We have come to use the words “comedy” and “tragedy” very differently than the Greeks, from which these two words originate.
For the Greeks, a comedy was any narrative that started darkly – pain, suffering, death, grief – and ended happily – joy, love, marriage, reconciliation, even birth.
A tragedy, on the other hand, ran the opposite direction – from bliss to sorrow, from peace to strife.
Given that definition, the tale of Cupid and Psyche is a comedy.
The visual narrative can be found in Greek art dating back to the 4th century B.C.E.; however, we have no extant literary sources until the 2nd century C.E., where it appears as a central chapter in Apuleius’ The Golden Ass. In the same way that his fellow Roman, Ovid, retold (and reinterpreted) Greek myths, this is as close to the source material as we can get.
Cast of Major Character:
Cupid (Latin)/ Eros (Greek): The God of Desire, the son of the Goddess of Love, Aphrodite. This winged deity, often depicted as a a cherubic angel, is held in contempt by some early commentators as being a home wrecker, for inciting intense, misdirected passion. He posseses two types of arrows; one kind causes passionate desire, the other causes intense revulsion.
Eros is the root of the word erotic.
Psyche (Greek)/Anima (Latin): a mortal woman whose beauty rivaled that of Aphrodite herself, making the Goddess jealous.
Psyche and Anima translate to the English word “soul”.
Psyche is the root of psychology and psychiatry, while Anima can be found in words like animal, animate and animation.
Aphrodite (Greek)/Venus (Latin): Goddess of Beauty and Desire, she, like most of the Greek pantheon exhibits all-too-human traits. While the original cause of the Trojan War can be traced back to Eris, Goddess of Discord, Aphrodite’s ego plays a central part by making Helen swoon for Paris.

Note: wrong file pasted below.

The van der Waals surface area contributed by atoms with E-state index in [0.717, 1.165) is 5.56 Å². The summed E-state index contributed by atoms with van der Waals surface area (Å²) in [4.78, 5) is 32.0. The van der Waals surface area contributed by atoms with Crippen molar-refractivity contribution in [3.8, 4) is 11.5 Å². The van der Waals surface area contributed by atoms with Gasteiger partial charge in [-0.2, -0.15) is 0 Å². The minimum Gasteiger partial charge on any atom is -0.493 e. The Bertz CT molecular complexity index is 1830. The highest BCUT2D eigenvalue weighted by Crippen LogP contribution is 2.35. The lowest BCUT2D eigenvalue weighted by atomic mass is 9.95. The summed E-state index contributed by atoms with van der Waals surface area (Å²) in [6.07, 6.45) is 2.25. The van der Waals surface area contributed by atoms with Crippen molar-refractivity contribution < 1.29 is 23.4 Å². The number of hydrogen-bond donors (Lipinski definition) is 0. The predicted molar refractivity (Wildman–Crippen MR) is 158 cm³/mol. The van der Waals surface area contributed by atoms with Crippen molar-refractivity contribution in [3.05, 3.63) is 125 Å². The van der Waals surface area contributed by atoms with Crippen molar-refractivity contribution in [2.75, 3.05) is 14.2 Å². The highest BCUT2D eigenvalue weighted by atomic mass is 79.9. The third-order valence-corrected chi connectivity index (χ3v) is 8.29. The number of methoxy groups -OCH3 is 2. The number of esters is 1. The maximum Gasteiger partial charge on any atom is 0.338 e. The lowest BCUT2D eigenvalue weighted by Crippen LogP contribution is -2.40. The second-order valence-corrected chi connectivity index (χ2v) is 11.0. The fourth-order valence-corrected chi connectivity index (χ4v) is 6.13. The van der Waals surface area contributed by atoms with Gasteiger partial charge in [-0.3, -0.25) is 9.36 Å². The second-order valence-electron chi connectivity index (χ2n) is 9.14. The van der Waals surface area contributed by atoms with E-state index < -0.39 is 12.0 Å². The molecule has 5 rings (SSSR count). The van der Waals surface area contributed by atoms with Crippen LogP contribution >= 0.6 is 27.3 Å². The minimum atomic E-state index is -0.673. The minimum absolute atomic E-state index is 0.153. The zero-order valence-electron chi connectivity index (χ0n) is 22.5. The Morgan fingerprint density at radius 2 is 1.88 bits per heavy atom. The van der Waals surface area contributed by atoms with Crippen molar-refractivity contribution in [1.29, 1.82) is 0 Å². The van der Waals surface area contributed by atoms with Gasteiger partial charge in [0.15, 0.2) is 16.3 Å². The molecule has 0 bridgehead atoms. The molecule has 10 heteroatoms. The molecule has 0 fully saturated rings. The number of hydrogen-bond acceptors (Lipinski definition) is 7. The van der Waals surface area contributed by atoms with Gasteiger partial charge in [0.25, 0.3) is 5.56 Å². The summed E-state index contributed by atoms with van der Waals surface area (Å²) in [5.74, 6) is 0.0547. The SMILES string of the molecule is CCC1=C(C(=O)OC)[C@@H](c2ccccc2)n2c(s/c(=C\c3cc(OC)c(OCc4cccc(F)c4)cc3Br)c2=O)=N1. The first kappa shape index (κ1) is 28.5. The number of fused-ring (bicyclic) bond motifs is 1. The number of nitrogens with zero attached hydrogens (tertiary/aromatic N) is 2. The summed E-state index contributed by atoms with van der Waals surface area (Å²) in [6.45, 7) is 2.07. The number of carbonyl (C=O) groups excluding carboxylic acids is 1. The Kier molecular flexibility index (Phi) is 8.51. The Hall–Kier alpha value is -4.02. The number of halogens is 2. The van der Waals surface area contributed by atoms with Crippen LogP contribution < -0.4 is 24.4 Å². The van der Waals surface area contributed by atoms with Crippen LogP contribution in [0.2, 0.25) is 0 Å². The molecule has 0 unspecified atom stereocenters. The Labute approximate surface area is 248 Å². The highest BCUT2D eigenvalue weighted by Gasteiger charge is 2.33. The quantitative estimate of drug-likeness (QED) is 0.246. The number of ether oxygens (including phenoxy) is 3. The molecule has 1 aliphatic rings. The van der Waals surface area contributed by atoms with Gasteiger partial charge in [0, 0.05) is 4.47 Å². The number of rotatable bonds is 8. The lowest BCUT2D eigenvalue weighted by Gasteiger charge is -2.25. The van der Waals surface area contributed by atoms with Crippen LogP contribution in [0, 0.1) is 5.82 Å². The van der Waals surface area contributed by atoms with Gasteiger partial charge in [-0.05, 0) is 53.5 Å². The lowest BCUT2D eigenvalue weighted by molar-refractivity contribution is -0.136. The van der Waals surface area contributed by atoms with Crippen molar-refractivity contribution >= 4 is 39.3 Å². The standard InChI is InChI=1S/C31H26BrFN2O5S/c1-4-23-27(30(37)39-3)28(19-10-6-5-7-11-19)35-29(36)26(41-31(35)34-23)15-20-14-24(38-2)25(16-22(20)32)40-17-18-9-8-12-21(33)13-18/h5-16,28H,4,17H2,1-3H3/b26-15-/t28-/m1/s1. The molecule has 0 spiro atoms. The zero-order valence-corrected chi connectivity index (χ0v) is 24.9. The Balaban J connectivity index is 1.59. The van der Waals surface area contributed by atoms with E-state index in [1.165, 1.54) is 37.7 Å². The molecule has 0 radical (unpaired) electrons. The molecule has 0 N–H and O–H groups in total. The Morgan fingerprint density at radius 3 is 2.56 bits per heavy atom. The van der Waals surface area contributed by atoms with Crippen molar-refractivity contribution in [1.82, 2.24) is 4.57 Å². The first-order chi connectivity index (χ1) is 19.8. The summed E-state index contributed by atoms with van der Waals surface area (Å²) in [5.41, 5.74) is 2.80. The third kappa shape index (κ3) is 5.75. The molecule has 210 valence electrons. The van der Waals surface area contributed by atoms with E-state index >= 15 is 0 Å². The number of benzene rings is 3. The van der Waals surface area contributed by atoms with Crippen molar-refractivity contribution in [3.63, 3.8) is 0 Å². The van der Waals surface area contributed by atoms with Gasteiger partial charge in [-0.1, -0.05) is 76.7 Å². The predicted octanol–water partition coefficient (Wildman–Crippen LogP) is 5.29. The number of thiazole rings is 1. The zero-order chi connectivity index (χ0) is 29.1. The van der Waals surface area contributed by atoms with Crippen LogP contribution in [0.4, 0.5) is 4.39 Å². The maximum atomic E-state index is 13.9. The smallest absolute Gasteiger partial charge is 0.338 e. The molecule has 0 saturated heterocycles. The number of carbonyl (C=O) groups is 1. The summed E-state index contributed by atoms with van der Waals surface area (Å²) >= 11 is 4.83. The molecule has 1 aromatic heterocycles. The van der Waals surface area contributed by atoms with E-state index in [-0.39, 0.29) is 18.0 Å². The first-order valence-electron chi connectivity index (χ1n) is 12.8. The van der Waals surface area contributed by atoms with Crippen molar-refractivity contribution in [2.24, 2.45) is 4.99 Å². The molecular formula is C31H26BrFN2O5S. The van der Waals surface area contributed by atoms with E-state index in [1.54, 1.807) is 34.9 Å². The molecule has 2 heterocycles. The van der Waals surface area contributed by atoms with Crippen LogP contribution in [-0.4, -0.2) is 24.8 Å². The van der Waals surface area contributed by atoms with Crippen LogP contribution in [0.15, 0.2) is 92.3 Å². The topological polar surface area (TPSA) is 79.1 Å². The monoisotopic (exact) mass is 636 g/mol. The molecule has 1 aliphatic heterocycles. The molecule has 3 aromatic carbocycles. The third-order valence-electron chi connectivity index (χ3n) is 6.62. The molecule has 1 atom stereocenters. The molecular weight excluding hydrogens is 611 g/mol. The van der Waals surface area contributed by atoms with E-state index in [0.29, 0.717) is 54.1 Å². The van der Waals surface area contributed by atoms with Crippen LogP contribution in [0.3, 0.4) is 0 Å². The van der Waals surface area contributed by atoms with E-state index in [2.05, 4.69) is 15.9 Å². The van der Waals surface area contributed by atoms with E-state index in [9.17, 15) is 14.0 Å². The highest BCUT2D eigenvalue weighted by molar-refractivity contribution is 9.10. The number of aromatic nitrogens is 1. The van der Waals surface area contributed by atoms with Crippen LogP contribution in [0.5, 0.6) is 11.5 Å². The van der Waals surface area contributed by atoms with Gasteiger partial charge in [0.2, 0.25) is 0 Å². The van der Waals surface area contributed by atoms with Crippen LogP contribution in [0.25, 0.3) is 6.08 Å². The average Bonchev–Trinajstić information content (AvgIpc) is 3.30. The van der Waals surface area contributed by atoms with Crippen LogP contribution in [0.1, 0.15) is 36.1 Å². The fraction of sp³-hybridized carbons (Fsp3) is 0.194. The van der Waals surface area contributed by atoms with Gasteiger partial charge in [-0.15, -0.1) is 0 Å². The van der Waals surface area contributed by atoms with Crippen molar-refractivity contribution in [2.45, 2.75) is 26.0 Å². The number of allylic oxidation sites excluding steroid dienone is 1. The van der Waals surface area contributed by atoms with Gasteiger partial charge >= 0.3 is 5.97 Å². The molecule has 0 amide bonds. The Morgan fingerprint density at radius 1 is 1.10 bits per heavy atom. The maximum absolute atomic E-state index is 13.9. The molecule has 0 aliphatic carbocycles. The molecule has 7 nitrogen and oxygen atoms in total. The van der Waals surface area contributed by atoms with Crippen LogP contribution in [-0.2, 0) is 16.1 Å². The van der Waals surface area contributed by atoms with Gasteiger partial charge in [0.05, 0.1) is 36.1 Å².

Aphrodite’s name lies behind the word aphrodisiac. Her seduction by the God Hermes resulted in a child named Hermaphroditus. As an adult, he was fused with a female water nymph who had fallen in love him, giving rise to the word Hermaphrodite.
Hedone: Technically not a major character, she is still the comedic apex of the story. Meaning pleasure, her name gave rise to the word hedonism.
Psyche’s parents: Her parents are the rulers of an unnamed city. Her father’s actions, as a result of advice from the Oracle of Delphi, set the plot in motion.
The Oracle of Delphi: Oracles were female priestesses of the God Apollo, God of Light, a multifaceted God whose attributes include the power of prophecy. While there were many Oracles (also called Sybils) from different cities/temple complexes (see the Cumaean Sybil, for example), the most mythologically (and historically) important was the Oracle at Delphi.
Psyche’s sisters: Psyche’s two elder sisters were not as pretty as Psyche and resented her for it. Their jealousy would be their own undoing. Some folklorists have noted certain parallels with the sisters in Cinderella (there are other similarities as well).
Zephyr: Spirit of the West wind, who can transport people to Cupid’s sacred grove and palatial home.